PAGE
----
New research from Pearson, an international learning company, finds that despite new technologies transforming the world of work, the top five most in demand skills today are human skills. The trend is set to continue through at least 2026.
Using an analysis of more than 21 million job ads, in the US, UK, Canada and Australia. Pearson’s Skills Outlook identifies today’s new ‘power skills’ – those capabilities now powering the world’s economy and individual careers. The analysis shows that while technical capabilities remain vitally important for many roles, employers highly prize human skills. This includes collaboration, communication and teamwork.
UK skills outlook
Pearson’s Skills Outlook shows that UK job ads in 2022 were dominated by five human skills:
- Customer Service
- Attention to Detail
Looking ahead to 2026, Pearson’s modelling suggests the top five power skills that will be most in-demand to meet UK economic need are also human skills:
Personal Learning & Mastery
Cultural and Social Intelligence
Mike Howells, President, Pearson Workforce Skills said, “While technical skills are important for many jobs. People will need to retrain frequently to ensure they keep up with the pace of technology. Employers are realising human skills are the power skills that help people stay relevant and adaptable in a changing world. Businesses need to act now to help employees upskill. Employees need to adopt a mindset that helps them learn across their lifetime. A strong foundation of human skills is essential for success for employers and employees both now and in the future.”
The need for human skills
Although demand for technical skills is increasing, technology evolves so quickly that these capabilities often have a short shelf-life. Furthermore, they can be unique to specific industries or jobs. People in tech roles need human skills to be agile and adaptable in their learning. The research findings provide guidance to employers on where they should focus their training and education programmes.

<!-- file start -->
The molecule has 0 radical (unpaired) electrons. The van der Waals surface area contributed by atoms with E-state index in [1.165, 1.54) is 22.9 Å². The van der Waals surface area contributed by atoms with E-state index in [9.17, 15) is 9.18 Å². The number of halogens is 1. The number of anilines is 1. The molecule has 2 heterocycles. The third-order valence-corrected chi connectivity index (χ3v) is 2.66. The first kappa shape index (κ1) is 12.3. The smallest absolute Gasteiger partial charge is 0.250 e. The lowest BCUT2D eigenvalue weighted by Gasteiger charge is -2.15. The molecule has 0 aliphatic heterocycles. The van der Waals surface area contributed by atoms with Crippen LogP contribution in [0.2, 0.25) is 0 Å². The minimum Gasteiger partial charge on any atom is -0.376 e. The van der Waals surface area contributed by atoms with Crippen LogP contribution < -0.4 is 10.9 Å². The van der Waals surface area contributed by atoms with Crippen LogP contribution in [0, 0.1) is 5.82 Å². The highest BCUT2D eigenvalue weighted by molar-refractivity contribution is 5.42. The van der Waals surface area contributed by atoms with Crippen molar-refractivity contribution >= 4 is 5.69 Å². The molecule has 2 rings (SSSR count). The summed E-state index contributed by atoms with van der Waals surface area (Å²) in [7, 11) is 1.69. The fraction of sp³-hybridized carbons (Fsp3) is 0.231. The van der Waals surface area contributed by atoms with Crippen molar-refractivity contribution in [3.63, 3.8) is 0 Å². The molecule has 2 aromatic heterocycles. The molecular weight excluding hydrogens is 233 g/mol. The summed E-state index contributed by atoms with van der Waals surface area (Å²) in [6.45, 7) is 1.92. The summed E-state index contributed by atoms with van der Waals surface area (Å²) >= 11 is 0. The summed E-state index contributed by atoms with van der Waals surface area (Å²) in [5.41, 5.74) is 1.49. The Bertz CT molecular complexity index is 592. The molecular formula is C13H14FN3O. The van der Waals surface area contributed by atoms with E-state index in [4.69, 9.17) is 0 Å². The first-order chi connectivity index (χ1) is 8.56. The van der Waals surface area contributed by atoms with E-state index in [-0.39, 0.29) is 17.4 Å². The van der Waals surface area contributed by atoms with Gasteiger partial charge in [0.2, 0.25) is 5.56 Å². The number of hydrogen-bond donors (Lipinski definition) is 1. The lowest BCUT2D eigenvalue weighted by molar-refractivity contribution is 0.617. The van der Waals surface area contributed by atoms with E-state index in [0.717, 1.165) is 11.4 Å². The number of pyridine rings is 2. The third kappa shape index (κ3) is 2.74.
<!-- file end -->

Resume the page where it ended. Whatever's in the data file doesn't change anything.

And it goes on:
In the first of a series of Skills Outlooks, looking at today’s Power Skills, Pearson used Faethm’s workforce AI and predictive analytics. The tool looks at census, workforce and recruitment data in four major economies – the US, UK, Australia and Canada. It then models how job requirements are evolving as a result of technological change. With nearly 1,400 enterprise clients, Pearson has a strong foundation and unique expertise in the workforce skilling market.
Using its AI and predictive analytics platform, Faethm, Pearson assessed the current market for skills using job ad data. The data models the future market for skills using its Future Capability Framework:
To identify current in-demand and trending skills, a total of 21.8M job ads from January to March 2022 were analysed. Comprised of 17.7M US ads, 1.86M Canadian ads, 1.80M UK ads and 0.51M Australian ads. The job ads were analysed using Natural Language Processing models pre-trained on a language model containing 2.7 billion articles. This was followed by further training on labelled job ads and data on implicit skills. The final output of the models is a set of matched skills present in each job ad. In-demand skills are identified from those appearing in the highest percentage of ads. While trending skills are those with the fastest climbing trajectory of mentions in ads.
To model the future state of work, Faethm’s Future Capability Framework applies a prediction of automation and augmentation. This works to model changes to the future workforce and identify the work skills and abilities required in the future. The framework was developed by simulating the impact of emerging technologies on work tasks 15 years in the future. Then identifying all attributes (skills, knowledge and personal behaviours) which will remain important in the future of work. The future capabilities were derived by grouping future-essential work attributes into relevant human and work capabilities drawn from evidence-based research.
Finally, to determine future capability maturity a standardized levelling of capability for all occupations was determined, from which was extrapolated the future development need for individual occupations. The level of maturity for each occupation, now and in the future, was then used in conjunction with the best available workforce data for the countries analysed to produce a whole country view.
Individuals can empower themselves to develop the skills critical to deliver on their career goals. This becomes mission-critical during a time of skills shortages, particularly among individuals with the technical skills needed by today’s enterprises. Businesses are responsible for unlocking their team’s potential and providing the processes and infrastructure to enable innovations in the enterprise. Pearson’s report is particularly interesting because it suggests that it’s the soft ‘human’ skills are what enterprises need to thrive. Technology is rapidly evolving and responding to new and emerging trends developing among consumers. As a result, businesses have to provide the infrastructure and culture that allows their employees’ soft skills to remain relevant and adaptable in a world that rapidly changes.